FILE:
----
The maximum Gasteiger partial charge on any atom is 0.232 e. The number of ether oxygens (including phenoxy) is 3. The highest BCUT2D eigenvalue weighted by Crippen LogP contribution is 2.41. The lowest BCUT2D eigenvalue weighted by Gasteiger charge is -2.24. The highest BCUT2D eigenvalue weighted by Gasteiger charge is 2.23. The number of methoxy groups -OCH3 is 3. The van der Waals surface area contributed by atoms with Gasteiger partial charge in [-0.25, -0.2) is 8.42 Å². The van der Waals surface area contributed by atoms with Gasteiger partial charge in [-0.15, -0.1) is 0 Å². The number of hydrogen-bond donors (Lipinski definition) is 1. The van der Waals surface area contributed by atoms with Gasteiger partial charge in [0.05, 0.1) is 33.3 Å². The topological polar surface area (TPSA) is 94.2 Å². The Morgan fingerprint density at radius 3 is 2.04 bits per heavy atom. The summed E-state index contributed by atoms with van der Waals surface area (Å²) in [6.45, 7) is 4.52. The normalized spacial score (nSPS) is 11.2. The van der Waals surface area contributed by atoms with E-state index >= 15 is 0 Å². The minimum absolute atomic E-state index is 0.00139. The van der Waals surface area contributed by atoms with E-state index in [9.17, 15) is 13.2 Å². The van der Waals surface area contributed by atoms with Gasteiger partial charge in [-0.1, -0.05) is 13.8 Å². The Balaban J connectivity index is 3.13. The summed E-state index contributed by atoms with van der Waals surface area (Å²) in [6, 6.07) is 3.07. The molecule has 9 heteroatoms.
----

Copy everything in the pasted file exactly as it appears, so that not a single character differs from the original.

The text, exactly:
The maximum Gasteiger partial charge on any atom is 0.232 e. The number of ether oxygens (including phenoxy) is 3. The highest BCUT2D eigenvalue weighted by Crippen LogP contribution is 2.41. The lowest BCUT2D eigenvalue weighted by Gasteiger charge is -2.24. The highest BCUT2D eigenvalue weighted by Gasteiger charge is 2.23. The number of methoxy groups -OCH3 is 3. The van der Waals surface area contributed by atoms with Gasteiger partial charge in [-0.25, -0.2) is 8.42 Å². The van der Waals surface area contributed by atoms with Gasteiger partial charge in [-0.15, -0.1) is 0 Å². The number of hydrogen-bond donors (Lipinski definition) is 1. The van der Waals surface area contributed by atoms with Gasteiger partial charge in [0.05, 0.1) is 33.3 Å². The topological polar surface area (TPSA) is 94.2 Å². The Morgan fingerprint density at radius 3 is 2.04 bits per heavy atom. The summed E-state index contributed by atoms with van der Waals surface area (Å²) in [6.45, 7) is 4.52. The normalized spacial score (nSPS) is 11.2. The van der Waals surface area contributed by atoms with E-state index >= 15 is 0 Å². The minimum absolute atomic E-state index is 0.00139. The van der Waals surface area contributed by atoms with E-state index in [9.17, 15) is 13.2 Å². The van der Waals surface area contributed by atoms with Gasteiger partial charge in [-0.1, -0.05) is 13.8 Å². The Balaban J connectivity index is 3.13. The summed E-state index contributed by atoms with van der Waals surface area (Å²) in [6, 6.07) is 3.07. The molecule has 9 heteroatoms.